It all began with a smug, behind-the-back insult: protagonist Philippe chides one of his sister’s bridesmaids for constantly adopting random nicknames (now wanting to be called “Senta”) only to find himself eventually smitten with lust for this eccentric female. In between his job and trying to keep his family in line, the two partake in ferocious sex, usually followed by lengthy absences and shadiness on her part, which drive Philippe looney. The man is so head-over-heels and desperate for Senta’s attention that he seems to either ignore the weirder things she says, or to humor them. This includes, unfortunately, a suggestion that they should kill a person to prove their love to one another. Chabrol‘s script (co-written with Pierre Leccia and based on Ruth Rendell’s novel) fluidly weaves various sub-plots and minor characters in and out, both fleshing out the movie’s reality and making the narrative much more satisfying by the credit roll. There’s also plenty of praise for the couple: Benoit Magimel, best known for going head-to-head with Huppert in Michael Haneke’s incredible “The Piano Teacher,” gives an energetic but not showy performance; a reserved job that makes up for Chabrol’s sometimes-sketchy directorial choices (Philippe’s obsession with a garden statue of Goddess Flora is fine, but him talking to it, sleeping with it, and kissing it is mostly not). Laura Smet’s Senta is properly impenetrable, her unpredictable nature providing much of the flick’s mysteriousness though never feeling random for the sake of throwing audience members off. Though his latter-day work is spotty, “The Bridesmaid” proved that the old-timer could not just keep up with most young hot-shots, he could upstage them with relative ease. [B+]
“L’ivresse du pouvoir” (2006)
Using a ripped-from-the-headlines premise (based on the “Affaire Elf” scandal, even though the opening coda overtly claims the film to be a strict work of fiction), this late-era drama by the prolific filmmaker studies the legal prosecution of a corrupt corporate chairman, the accompanying tangled politics, and the hardened judge who sees it all through. It’s yet another pairing for Chabrol and Isabelle Huppert, this time analyzing both her character’s dedication to the case and the toll it’s taking on her life (mostly affecting the relationship with her husband, a man obviously insecure with her powerful position). As Jeanne Charmant-Killman, Huppert drills the accused suit throughout the flick, sending him to jail and digging up some serious dirt involving money and mistresses. But the mighty, invisible hand of government interferes, planting moles and even going as far as to impair Jeanne’s car brakes to prevent her from furthering the case against their wealthy cohort. These are some serious opponents, and that’s only the beginning. There are plenty of opportunities here for serious drama and thrills, but the filmmaker instead opts to play every moment casually. This works when restraint is called for, but when a character study refuses to hone in on anything, even the commanding presence of Huppert starts to lose brawn. There’s some odd sexual tension between Jeanne and her husband’s cousin which works surprisingly well, and there’s even something amusing in the bureaucrat meetings as they suck on awkwardly-long cigars to an overwrought score. Even so, the picture never feels like it’s going anywhere and all plot points feel like a trifle rather than legitimate obstacles or weight. It’s topical and competent, much like Alfred Hitchcock’s “Topaz,” but it’s similarly (dare we say it) shrug-worthy. [C]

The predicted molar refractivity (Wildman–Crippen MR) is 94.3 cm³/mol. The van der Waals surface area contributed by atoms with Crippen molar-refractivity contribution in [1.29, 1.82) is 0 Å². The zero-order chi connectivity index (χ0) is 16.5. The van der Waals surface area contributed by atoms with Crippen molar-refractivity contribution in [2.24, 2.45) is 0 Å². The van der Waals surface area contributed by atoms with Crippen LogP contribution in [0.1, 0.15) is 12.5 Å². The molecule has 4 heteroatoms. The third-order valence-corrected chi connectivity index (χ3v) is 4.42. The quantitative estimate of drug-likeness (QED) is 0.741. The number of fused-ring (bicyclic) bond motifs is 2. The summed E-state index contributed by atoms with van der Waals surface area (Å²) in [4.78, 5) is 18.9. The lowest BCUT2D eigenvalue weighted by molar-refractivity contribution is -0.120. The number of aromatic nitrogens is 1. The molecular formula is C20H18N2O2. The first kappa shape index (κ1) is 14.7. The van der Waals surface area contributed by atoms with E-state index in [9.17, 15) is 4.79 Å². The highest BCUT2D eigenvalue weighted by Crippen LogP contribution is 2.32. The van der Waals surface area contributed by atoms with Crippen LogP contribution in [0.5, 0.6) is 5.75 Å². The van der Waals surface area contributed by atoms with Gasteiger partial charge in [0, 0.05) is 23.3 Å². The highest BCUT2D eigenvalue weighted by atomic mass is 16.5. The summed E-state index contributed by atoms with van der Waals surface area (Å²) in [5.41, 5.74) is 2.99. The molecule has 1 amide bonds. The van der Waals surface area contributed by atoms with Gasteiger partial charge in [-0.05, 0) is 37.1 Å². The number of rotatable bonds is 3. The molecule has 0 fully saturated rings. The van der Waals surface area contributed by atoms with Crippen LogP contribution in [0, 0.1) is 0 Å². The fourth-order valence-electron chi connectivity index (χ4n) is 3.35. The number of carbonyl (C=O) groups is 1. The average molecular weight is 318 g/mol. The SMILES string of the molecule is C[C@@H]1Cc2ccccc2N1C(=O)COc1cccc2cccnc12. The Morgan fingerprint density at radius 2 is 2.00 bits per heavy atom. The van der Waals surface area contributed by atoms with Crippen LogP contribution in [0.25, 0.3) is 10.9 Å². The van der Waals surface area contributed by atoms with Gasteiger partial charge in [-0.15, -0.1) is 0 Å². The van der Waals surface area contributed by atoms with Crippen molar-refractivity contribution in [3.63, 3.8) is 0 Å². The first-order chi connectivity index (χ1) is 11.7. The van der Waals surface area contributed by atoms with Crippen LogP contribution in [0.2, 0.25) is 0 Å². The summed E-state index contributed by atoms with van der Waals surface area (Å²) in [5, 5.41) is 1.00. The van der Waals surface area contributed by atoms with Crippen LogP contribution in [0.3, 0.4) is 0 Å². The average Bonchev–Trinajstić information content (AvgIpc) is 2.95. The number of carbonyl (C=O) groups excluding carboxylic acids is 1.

“The Girl Cut In Two” (2007)
It’s always nice to see an aging, master filmmaker — perhaps a little forgotten over the years due to simply plugging away whether his films are well-regarded or not — deliver one near-masterpiece before he calls it a day, and in 2007, with his penultimate picture, Chabrol did just that. This deliciously wicked and elusive black comedy/drama about a woman (Ludivine Sagnier) figuratively pulled apart by two men will seem unintentionally comedic if you’re unfamiliar with Chabrol’s work, but the tone is masterful — what is achieved in the end is an erotically-charged and tightly-coiled melodrama that is mordant, mischievously wry and meticulously crafted. Sagnier plays a comely local TV weather girl lusted after by two men: a famed aging author (François Berléand) and a spoiled pharmaceutical scion (Benoît Magimel). As each suitor’s ardor for the girl increases — it’s practically a wild kingdom episode with two distinctly different beasts chasing after the same prey — she ping pongs between them sexually, leading to the overentitled heir becoming psychotic in his lustful desires, which crescendos into a deliciously over-the-top finale. Boasting pathetic, despicable characters and situations replete with wry cruelty and transparent narcissism, this richly textured picture is perhaps a modern day “Dangerous Liaisons” and an unforgettable commentary (and satire) on class, lust and the malice of love. [A-]
“Inspector Bellamy” (2009)